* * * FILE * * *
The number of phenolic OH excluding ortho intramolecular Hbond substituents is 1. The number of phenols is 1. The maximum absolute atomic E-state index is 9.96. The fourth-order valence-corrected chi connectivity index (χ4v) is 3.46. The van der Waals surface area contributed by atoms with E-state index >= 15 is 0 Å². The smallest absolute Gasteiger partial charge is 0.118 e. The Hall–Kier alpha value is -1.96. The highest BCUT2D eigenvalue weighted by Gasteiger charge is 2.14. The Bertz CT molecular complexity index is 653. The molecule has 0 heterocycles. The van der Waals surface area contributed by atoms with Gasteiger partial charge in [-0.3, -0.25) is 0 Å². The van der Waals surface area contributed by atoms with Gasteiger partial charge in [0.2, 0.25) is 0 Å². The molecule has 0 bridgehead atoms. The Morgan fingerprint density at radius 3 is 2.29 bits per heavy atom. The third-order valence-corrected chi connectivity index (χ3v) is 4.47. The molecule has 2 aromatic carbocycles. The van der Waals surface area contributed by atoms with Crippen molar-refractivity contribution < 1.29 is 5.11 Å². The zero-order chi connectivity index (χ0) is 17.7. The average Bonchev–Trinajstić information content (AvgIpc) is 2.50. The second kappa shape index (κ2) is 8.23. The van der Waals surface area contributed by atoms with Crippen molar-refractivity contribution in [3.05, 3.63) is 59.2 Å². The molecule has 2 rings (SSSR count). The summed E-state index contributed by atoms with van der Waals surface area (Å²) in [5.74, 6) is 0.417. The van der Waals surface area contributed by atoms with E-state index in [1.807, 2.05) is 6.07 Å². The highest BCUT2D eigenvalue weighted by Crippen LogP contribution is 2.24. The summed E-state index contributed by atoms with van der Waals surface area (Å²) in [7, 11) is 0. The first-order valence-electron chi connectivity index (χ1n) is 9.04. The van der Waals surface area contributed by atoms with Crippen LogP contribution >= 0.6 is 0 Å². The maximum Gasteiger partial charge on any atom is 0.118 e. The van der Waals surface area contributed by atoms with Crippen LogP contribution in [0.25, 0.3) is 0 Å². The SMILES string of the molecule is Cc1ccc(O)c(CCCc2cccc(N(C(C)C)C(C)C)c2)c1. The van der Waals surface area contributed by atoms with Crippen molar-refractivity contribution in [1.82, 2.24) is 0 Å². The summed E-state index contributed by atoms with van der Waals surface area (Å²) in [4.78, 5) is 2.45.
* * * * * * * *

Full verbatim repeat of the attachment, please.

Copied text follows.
The number of phenolic OH excluding ortho intramolecular Hbond substituents is 1. The number of phenols is 1. The maximum absolute atomic E-state index is 9.96. The fourth-order valence-corrected chi connectivity index (χ4v) is 3.46. The van der Waals surface area contributed by atoms with E-state index >= 15 is 0 Å². The smallest absolute Gasteiger partial charge is 0.118 e. The Hall–Kier alpha value is -1.96. The highest BCUT2D eigenvalue weighted by Gasteiger charge is 2.14. The Bertz CT molecular complexity index is 653. The molecule has 0 heterocycles. The van der Waals surface area contributed by atoms with Gasteiger partial charge in [-0.3, -0.25) is 0 Å². The van der Waals surface area contributed by atoms with Gasteiger partial charge in [0.2, 0.25) is 0 Å². The molecule has 0 bridgehead atoms. The Morgan fingerprint density at radius 3 is 2.29 bits per heavy atom. The third-order valence-corrected chi connectivity index (χ3v) is 4.47. The molecule has 2 aromatic carbocycles. The van der Waals surface area contributed by atoms with Crippen molar-refractivity contribution < 1.29 is 5.11 Å². The zero-order chi connectivity index (χ0) is 17.7. The average Bonchev–Trinajstić information content (AvgIpc) is 2.50. The second kappa shape index (κ2) is 8.23. The van der Waals surface area contributed by atoms with Crippen molar-refractivity contribution in [3.05, 3.63) is 59.2 Å². The molecule has 2 rings (SSSR count). The summed E-state index contributed by atoms with van der Waals surface area (Å²) in [5.74, 6) is 0.417. The van der Waals surface area contributed by atoms with E-state index in [1.807, 2.05) is 6.07 Å². The highest BCUT2D eigenvalue weighted by Crippen LogP contribution is 2.24. The summed E-state index contributed by atoms with van der Waals surface area (Å²) in [7, 11) is 0. The first-order valence-electron chi connectivity index (χ1n) is 9.04. The van der Waals surface area contributed by atoms with Crippen LogP contribution >= 0.6 is 0 Å². The maximum Gasteiger partial charge on any atom is 0.118 e. The van der Waals surface area contributed by atoms with Crippen LogP contribution in [0.25, 0.3) is 0 Å². The SMILES string of the molecule is Cc1ccc(O)c(CCCc2cccc(N(C(C)C)C(C)C)c2)c1. The van der Waals surface area contributed by atoms with Crippen molar-refractivity contribution in [1.82, 2.24) is 0 Å². The summed E-state index contributed by atoms with van der Waals surface area (Å²) in [4.78, 5) is 2.45.